The long-delayed dredging of the Schuylkill River will restart this summer thanks to $13 million in federal funds from the Infrastructure Investment and Jobs Act.
Rowers celebrated the announcement Monday near Philadelphia’s Boathouse Row, where Senator Bob Casey praised the city’s legacy of rowing, and the Biden Administration for negotiating the bipartisan infrastructure deal.
“This $13 million dollar investment is an investment in the people, the people of the City of Philadelphia,” said Casey. “The people of this city deserve this money. It’s long overdue that the federal government be a full partner on infrastructure, a full partner in the investments that the taxpayers of this city made possible.”
Casey said the Infrastructure Act will bring 30,000 jobs a year to the state for the next ten years. In addition to traditional infrastructure like roads and bridges, he says it will also invest in rivers and lakes.
“This money for this dredging project will preserve the health of the river and make it more navigable so we can continue to see the benefits of all that happens behind me,” he said.
Rowers have long complained of dangerous conditions and the need to make the river deep enough to retain world-class regattas like the Dad Vail.
“We’re fortunate to have such a strong history of rowing here on the Schuylkill,” said Mayor Jim Kenney. “By investing in the river we are preserving our city’s history as the birthplace of American rowing.”
Kenney said the deepening would also help mitigate flooding, which is expected to be exacerbated by climate change. Remnants of Hurricane Ida brought severe flooding to the Schuylkill River last September, spilling over to surrounding neighborhoods and the Vine Street Expressway.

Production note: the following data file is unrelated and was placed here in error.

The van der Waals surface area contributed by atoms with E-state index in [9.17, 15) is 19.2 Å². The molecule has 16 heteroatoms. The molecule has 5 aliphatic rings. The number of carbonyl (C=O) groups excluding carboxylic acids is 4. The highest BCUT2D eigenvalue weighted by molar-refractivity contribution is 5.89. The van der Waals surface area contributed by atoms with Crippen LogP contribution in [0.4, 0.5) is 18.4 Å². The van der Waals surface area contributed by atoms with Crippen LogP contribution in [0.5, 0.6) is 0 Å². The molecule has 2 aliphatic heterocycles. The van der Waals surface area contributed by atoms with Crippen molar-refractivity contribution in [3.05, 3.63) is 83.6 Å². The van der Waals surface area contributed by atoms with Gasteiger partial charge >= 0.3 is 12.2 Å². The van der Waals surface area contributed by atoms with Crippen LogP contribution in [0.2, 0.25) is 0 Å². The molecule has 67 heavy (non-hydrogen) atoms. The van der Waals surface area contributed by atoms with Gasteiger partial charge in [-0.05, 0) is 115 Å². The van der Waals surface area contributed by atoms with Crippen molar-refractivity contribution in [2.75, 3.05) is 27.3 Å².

The troubled project to dredge three miles above the Fairmount Dam to the Strawberry Mansion Bridge began in the summer of 2020, funded originally by $4.5 million in donations raised by the Schuylkill Navy.
But it stalled after the contractor hired by the Army Corps of Engineers, Atlantic Subsea Inc of Bridgeport, NJ, became embroiled in a dispute with the Corps over challenges it says it faced dredging a river full of logs, telephone poles, and railroad ties. The Corps said the terms of the company’s contract made those issues clear.
In August 2020, flooding from Tropical Storm Isaias sent a barge used in the dredging operation crashing into the Vine Street Expressway. Atlantic Subsea halted dredging in November 2020 after the completion of just 5% of the project. The Army Corps of Engineers terminated the company’s contract in February 2021 and the issue remains in litigation.
The deepening project is expected to re-start its first phase along Boathouse Row with a new contractor in July. The Army Corps of Engineers says the dredge spoils will be taken to its site at Fort Mifflin, where berms will be in place to keep the untreated soil from seeping out into nearby waterways.